Coal giant Peabody searches for owner to save Navajo plant in Arizona

Dive Brief:

  • The Arizona Republic reports Peabody Energy is working to save the largest coal-fired power plant in the western United States: the 2,250 MW Navajo Generating Station (NGS) in Arizona, which purchases coal from the mining company.
  • Peabody has offered coal at a lower fixed price through 2025, and believes new ownership could keep the plant running profitably.
  • In February the plant's four utility owners, led by operator Salt River Project, decided to shut it down by 2019, after determining that it could not compete with cheaper natural gas-fired plants.

Dive Insight:

The Arizona Republic's piece on Peabody efforts to keep Navajo online has several interesting details, including an apparent swipe from Peabody at how SRP was operating the facility.

Peabody hired Lazard to try and find a buyer for the plant, and the Republic spoke with managing director Juan Correa. 

“We believe SRP is a good and well-respected operator," Correa said, but added there is "plentiful evidence" of efficiencies that could be found at the facility.

Several things would need to happen to make cheaper power, however. A buyer would need to negotiate a new lease with the Navajo Nation, run the plant with fewer employees and only when profitable, secure cheaper fuel (which Peabody is offering), find long-term contracts for the power, and possess a detailed understanding of environmental regulations impacting coal generation.

That may be a high bar, but it is understandable Peabody would take on the challenge as they supply the massive Navajo plant with coal from a mine in northern Arizona. NGS is the sole customer of the Kayenta mine, also located on the reservation, which the company says will close without the demand from the generator.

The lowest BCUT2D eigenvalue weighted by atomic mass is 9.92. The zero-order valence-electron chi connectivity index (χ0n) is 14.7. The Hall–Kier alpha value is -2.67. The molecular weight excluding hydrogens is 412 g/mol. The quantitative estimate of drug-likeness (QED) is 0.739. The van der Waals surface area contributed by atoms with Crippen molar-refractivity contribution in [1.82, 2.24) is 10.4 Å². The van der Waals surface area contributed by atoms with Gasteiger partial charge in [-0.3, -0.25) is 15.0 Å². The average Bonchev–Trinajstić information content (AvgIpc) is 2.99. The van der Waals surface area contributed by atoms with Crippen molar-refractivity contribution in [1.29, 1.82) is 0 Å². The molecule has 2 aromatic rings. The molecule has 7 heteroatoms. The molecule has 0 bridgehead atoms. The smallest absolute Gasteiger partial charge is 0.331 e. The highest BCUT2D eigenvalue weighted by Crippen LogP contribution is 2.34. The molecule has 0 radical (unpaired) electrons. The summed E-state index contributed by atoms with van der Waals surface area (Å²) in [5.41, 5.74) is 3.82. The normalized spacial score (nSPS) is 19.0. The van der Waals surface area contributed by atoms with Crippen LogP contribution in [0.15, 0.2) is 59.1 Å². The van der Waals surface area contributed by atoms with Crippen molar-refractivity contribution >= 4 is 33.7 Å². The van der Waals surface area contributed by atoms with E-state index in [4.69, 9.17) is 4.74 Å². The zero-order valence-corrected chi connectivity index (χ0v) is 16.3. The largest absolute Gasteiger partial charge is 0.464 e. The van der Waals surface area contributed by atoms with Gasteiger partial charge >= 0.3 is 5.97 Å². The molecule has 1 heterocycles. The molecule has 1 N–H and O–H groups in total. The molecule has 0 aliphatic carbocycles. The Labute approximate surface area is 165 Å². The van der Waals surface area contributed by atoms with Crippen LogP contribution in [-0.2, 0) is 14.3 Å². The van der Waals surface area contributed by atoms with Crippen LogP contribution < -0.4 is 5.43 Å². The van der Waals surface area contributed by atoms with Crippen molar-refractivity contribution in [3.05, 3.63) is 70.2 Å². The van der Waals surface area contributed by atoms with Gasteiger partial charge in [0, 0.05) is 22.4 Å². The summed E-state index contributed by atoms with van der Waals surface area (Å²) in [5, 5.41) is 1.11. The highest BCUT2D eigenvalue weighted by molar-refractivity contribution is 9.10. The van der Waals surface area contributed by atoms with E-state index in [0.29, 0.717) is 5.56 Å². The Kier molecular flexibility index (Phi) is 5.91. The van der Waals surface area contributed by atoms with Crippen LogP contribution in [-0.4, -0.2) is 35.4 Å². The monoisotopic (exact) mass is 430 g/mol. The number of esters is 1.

The new lease may be key: last year, the National Renewable Energy Laboratory issued analysis that pegged the cost of power generated at Navajo at $38/MWh, compared with $32 in 2015. After 2019, that cost will rise to $41/MWh, reflecting terms of a new lease, and then $51/MWh in 2030 due to emissions standards (provided they are not rolled back by the Trump administration).

The U.S. Bureau of Reclamation owns about a quarter of the NGS plant, while SRP claims 43%. Arizona Public Service, NV Energy, and Tucson Electric Power own the remaining shares.

Closing down the plant could have significant impacts on local economies. SRP Deputy General Manager Mike Hummel said in a statement that “the utility owners do not make this decision lightly. ... However, SRP has an obligation to provide low-cost service to our more than 1 million customers and the higher cost of operating NGS would be borne by our customers.”

Arizona Corporation Commissioner Andy Tobin has pegged the number of Navajo Nation jobs at risk from the closure at almost 3,000. He told SRP leadership in a letter that they face "economic devastation," and the utility "must fully explain to the tribes and the people of Arizona how it plans to address the human toll the company will cause if NGS closes."

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Filed Under: Generation Corporate News
Top image credit: Flickr; Alan Stark